STREETBUZZ: So what do you think is the human rights outlook over the next three years of the Arroyo administration?
ALEX: Definitely we can expect the extra-judicial killings and enforced disappearances to continue, maybe increase again or maybe decrease further; but they will surely continue.
STREETBUZZ: Any comments about the current involvement of the United States in the Philippines?
ALEX: What I find interesting in the form that the US involvement takes in the Philippines at present is the fact that the US government has refused to tolerate less corrupt and less tyrannical regimes (in other countries.) But it continues to tolerate the Arroyo regime, which had recently been rated as the most corrupt in Asia and one of the most corrupt in the world, and which has earned the ire of the international community for its contempt for human rights. I think the reason for that is Ms. Arroyo is probably the most committed ideologue for neoliberal globalization in this part of the world. I mean, look at all the laws that place the Philippines within the WTO framework: you'll find that most of these were authored by Ms. Arroyo when she was a senator in the 1990s.
STREETBUZZ: And also her enthusiastic embrace of the US government having labeled the Philippines as a second front in the global war on terror, right?
ALEX: I think it is important to note right now the involvement of US troops in Mindanao, particularly in Sulu, where the US troops deployed, are not just the ordinary American soldiers, but members of the JSOTF-P (Joint Special Operations Task Force - Philippines) whose work is officially declared as part of Operation Enduring Freedom. There have been several instances recently in which US soldiers were seen around the vicinity during offensives conducted by the AFP (Armed Forces of the Philippines) in Sulu. The most recent case was the bombardment and shelling of a village in Indanan, Sulu, where the main camp of the MNLF (Moro National Liberation Front, another important Muslim separatist organizations in Mindanao. Unlike the MILF, the MNLF has already reached agreement with the Philippines government.) is located. The bombardment involved among other things the use of smart bombs, a kind of equipment that the Philippine military does not have.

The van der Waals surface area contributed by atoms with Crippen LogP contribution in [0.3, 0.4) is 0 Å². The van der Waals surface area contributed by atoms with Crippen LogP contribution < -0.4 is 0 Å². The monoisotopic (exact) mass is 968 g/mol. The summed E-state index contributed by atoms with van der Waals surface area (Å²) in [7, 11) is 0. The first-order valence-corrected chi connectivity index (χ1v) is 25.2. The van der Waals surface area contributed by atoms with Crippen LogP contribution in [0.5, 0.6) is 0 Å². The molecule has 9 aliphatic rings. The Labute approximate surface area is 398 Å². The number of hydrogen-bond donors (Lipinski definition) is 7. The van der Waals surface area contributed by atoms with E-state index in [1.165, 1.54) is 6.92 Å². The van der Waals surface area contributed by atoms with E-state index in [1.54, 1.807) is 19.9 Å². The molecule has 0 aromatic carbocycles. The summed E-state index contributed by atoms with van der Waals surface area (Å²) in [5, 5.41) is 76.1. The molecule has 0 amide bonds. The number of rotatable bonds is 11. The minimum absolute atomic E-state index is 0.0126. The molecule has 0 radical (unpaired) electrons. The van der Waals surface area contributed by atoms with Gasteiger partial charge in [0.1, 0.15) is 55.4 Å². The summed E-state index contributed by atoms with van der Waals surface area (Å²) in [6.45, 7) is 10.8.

STREETBUZZ: Let's switch to the killings of journalists. You are involved in a hazardous occupation. The IFJ (International Federation of Journalists) has labeled the Philippines as the second most dangerous place for journalists after Iraq. Do you have a death wish or something? What are your comments?
ALEX: The most striking difference between Iraq and the Philippines right now is that Iraq is a nation that is clearly at war, while the Philippines claims to be a nation at peace. So it is an irony that would have been laughable were it not so miserable considering that it involves the deaths of journalists. That the Philippines could come in second to Iraq in being among the most dangerous places for journalists. It has to be noted that many of the journalists killed under the Arroyo regime were working on exposés against corruption at the time of their deaths. Their exposes were mainly directed against local politicians who were known to be warlords in tier respective areas. The Arroyo regime meanwhile has a record of using the machineries of local politicians in taking the votes for itself in the provinces, so there's a connection.
STREETBUZZ: Any personal stories or comments about the dangerous life of a journalist? Have you ever been threatened or felt at personal risk?
ALEX: One experience I can remember is something that took place in early 2004. I was with a group of journalists covering a press conference by the CPP (Communist Party of the Philippines.) That was somewhere in the Cordillera region. When we were going back to Manila after the press conference, we were stopped by the police, at a checkpoint in Sabangan, Mountain Province. We were on a convoy back then and the police were telling us that they had reports that we were taking a wanted man along in our convoy. We let them search our vehicles and of course they didn't find anyone. But we were still held for almost two hours. Later on we received word that we were all under surveillance by the PNP (Philippine National Police.)
Some fellow journalists who covered the police beat have told about seeing a picture of me in a police video about journalists who are supposedly allied with the militants, but I still have yet to personally verify that.
STREETBUZZ: Closing words?
ALEX: Thus far, life for me hasn't always been a walk in the park. But I think I can at this point be proud: that 30 or 40 years from now, when children ask me what I did during the best years of my life, I'll be able to give them a clear answer.
A STREETBUZZ INTERVIEW